Learning from abroad: Don’t forget Poland

Posted: December 18, 2012 in economy
Tags: , ,

WHILE it gets less attention that India or China, Poland has been one of the world’s great development success stories of the past two decades. This is due in no small part to the policies it pursued after the end of Communist rule. One of the architects of those policies, Leszek Balcerowicz, was the subject of a long interview in this weekend’s Wall Street Journal. The article is worth reading, although Mr Balcerowicz’s narrative of Poland’s success and its applicability to the beleaguered nations of the euro area leaves something to be desired.If you want to understand why Poland had a good crisis, you need to understand three things. First, you need to know that Poland’s currency, the zloty, was never pegged to the euro. This was immensely helpful both on the upside and on the downside. From 2004-2008, credit sloshed into the new member states of the European Union from Western European banks. The biggest victims were those that borrowed in currencies they could not print: euros, Swiss francs, and Swedish kronor. Worst hit were the Baltics, which had rigidly pegged their currencies to the euro since the early 2000s. Private credit doubled in those countries and all three endured punishing recessions afterwards.Private credit growth was much slower in Poland, although it was still pretty rapid. Some of this was because of Poland’s history with corporate nonperforming …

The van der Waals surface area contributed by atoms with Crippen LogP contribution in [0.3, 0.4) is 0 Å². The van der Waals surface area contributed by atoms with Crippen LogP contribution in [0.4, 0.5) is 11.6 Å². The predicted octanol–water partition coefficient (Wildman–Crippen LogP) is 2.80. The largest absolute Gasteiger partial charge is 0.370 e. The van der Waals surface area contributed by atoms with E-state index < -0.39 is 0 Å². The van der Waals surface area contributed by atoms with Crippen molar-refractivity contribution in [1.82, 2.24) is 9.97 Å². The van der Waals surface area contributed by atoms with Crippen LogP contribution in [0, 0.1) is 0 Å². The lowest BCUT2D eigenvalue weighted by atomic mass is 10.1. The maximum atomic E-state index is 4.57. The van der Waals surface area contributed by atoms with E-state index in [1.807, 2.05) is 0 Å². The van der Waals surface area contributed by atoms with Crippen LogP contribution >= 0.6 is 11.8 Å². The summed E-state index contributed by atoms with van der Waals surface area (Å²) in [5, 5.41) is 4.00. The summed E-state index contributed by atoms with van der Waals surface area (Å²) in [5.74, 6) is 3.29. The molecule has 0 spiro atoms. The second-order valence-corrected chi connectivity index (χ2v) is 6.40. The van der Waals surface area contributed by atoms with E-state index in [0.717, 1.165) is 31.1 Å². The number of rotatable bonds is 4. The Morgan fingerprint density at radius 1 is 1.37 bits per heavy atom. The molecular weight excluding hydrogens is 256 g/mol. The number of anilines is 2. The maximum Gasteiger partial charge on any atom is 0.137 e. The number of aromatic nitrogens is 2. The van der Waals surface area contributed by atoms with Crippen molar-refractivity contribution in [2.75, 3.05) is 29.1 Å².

via Economic Crisis http://www.economist.com/blogs/freeexchange/2012/12/learning-abroad?fsrc=rss


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